Estranged Parents and Adult Children 1/3

There is a common message in my culture to adult children of estranged parents: Make things right because those parents will die someday, and then it will be too late. This idea rests on several premises. First is the assumption the audience of this message still has living parents. Second is the apparent impossibility of children dying before their parents. The third is the notion any rift is the child’s responsibility to repair. 

You can find examples of this message in books and movies, and in every medical drama ever on television. You can also find it on sites like Caring.com where the “expert answer” to someone’s query over how to handle an estranged father’s request for contact pushes it heavily. The site official is listed as an attorney and journalist on aging issues, not a therapist, yet felt  qualified to give an answer based on presumed feelings. 

“You have a long and strained history to overcome when you make this hard call. But you will never be sorry that you did it – and would surely regret the opportunity you could miss to get what the shrinks sometimes too glibly call ‘closure’. Make the call to your father about him, not about you… Find out what he might have regretted or lamented the most about your relationship, then find it in your heart to be compassionate and forgive wrongs and imagined wrongs from the past. And resist any temptation to rehash them.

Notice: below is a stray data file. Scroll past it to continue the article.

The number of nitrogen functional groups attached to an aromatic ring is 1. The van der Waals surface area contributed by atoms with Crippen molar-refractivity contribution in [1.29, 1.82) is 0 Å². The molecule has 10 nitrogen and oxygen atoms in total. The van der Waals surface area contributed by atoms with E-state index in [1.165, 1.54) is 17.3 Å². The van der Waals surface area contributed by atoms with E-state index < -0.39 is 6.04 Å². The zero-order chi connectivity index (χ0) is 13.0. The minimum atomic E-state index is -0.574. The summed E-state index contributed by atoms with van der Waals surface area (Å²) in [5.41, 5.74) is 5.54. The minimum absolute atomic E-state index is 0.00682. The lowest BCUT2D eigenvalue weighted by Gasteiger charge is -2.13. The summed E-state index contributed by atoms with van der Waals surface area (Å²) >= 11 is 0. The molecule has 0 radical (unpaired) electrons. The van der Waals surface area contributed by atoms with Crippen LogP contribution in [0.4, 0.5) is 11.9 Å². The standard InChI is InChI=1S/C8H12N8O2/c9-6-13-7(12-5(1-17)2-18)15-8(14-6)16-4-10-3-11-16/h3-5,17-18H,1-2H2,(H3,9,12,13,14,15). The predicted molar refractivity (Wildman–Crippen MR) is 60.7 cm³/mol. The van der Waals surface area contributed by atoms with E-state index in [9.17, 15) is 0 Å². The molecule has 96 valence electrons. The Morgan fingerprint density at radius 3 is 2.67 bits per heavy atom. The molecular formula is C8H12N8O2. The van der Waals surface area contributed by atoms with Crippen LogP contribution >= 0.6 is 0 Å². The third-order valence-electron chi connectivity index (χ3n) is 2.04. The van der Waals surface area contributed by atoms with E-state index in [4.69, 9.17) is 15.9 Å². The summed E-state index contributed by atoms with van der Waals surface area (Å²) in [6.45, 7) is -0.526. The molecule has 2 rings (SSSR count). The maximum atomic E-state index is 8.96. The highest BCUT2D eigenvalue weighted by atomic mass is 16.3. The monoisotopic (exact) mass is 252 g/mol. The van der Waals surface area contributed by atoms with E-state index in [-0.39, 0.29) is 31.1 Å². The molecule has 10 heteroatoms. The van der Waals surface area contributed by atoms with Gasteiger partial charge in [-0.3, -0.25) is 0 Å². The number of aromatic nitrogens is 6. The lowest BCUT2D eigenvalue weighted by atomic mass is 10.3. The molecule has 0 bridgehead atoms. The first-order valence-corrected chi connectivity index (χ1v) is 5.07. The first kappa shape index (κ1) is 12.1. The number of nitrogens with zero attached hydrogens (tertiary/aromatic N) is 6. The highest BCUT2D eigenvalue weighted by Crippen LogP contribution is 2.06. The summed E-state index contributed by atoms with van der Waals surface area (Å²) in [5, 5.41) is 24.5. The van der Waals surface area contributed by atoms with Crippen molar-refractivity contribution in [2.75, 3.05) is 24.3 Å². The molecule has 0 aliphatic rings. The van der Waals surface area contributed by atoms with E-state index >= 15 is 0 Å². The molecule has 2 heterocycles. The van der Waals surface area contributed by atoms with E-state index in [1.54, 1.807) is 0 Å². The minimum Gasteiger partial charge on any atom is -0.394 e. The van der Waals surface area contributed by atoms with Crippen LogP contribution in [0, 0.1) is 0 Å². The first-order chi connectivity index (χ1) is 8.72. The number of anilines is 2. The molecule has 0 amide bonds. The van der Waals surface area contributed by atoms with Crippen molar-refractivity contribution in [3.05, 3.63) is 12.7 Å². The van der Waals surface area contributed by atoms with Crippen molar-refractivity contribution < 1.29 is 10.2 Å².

The (aging) expert is fortune telling, claiming to surely know what action the petitioner would regret, despite not knowing what caused the rift. It’s hard to understand what closure can be found in making the reconciliation about the parent, and not “rehashing” old injuries. Nowhere does this elder-centric advice take into consideration the regrets and lamentations of the adult child, or their need for forgiveness. This is a death bed confession, designed to ease the conscience of the parent before they meet their maker. 

This is not about the closure needs of the adult child, and in general ii don’t think the message is. While appeals to future regrets are common components, they are one sided. Where is the advice to aging parents to make things right with their estranged children before they die, or before they need caretaking, or before dementia makes the task impossible? Nowhere to be found. 
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